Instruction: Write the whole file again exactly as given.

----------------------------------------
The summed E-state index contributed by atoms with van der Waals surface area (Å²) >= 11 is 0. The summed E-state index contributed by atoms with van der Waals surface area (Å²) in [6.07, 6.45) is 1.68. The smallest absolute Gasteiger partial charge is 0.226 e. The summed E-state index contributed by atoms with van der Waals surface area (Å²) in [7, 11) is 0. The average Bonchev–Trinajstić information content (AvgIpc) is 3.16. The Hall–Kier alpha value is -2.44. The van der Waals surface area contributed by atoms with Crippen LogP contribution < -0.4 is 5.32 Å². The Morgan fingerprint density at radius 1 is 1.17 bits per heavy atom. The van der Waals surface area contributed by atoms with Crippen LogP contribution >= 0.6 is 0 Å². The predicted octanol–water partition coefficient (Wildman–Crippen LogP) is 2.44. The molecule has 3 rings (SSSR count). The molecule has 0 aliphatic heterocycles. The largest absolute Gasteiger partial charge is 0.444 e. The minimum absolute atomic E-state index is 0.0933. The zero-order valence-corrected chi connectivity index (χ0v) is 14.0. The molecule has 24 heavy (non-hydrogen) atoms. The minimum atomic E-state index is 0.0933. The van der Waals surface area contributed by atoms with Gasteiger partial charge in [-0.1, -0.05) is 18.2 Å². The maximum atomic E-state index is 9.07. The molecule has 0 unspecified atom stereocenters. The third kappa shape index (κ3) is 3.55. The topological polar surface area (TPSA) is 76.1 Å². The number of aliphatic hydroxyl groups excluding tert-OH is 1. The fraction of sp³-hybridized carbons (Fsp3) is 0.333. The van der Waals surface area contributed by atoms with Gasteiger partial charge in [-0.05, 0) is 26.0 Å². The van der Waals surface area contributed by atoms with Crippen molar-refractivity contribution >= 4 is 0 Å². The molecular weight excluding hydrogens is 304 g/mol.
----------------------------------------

The summed E-state index contributed by atoms with van der Waals surface area (Å²) >= 11 is 0. The summed E-state index contributed by atoms with van der Waals surface area (Å²) in [6.07, 6.45) is 1.68. The smallest absolute Gasteiger partial charge is 0.226 e. The summed E-state index contributed by atoms with van der Waals surface area (Å²) in [7, 11) is 0. The average Bonchev–Trinajstić information content (AvgIpc) is 3.16. The Hall–Kier alpha value is -2.44. The van der Waals surface area contributed by atoms with Crippen LogP contribution < -0.4 is 5.32 Å². The Morgan fingerprint density at radius 1 is 1.17 bits per heavy atom. The van der Waals surface area contributed by atoms with Crippen LogP contribution >= 0.6 is 0 Å². The predicted octanol–water partition coefficient (Wildman–Crippen LogP) is 2.44. The molecule has 3 rings (SSSR count). The molecule has 0 aliphatic heterocycles. The largest absolute Gasteiger partial charge is 0.444 e. The minimum absolute atomic E-state index is 0.0933. The zero-order valence-corrected chi connectivity index (χ0v) is 14.0. The molecule has 24 heavy (non-hydrogen) atoms. The minimum atomic E-state index is 0.0933. The van der Waals surface area contributed by atoms with Gasteiger partial charge in [-0.1, -0.05) is 18.2 Å². The maximum atomic E-state index is 9.07. The molecule has 0 unspecified atom stereocenters. The third kappa shape index (κ3) is 3.55. The topological polar surface area (TPSA) is 76.1 Å². The number of aliphatic hydroxyl groups excluding tert-OH is 1. The fraction of sp³-hybridized carbons (Fsp3) is 0.333. The van der Waals surface area contributed by atoms with Gasteiger partial charge in [-0.05, 0) is 26.0 Å². The van der Waals surface area contributed by atoms with Crippen molar-refractivity contribution >= 4 is 0 Å². The molecular weight excluding hydrogens is 304 g/mol.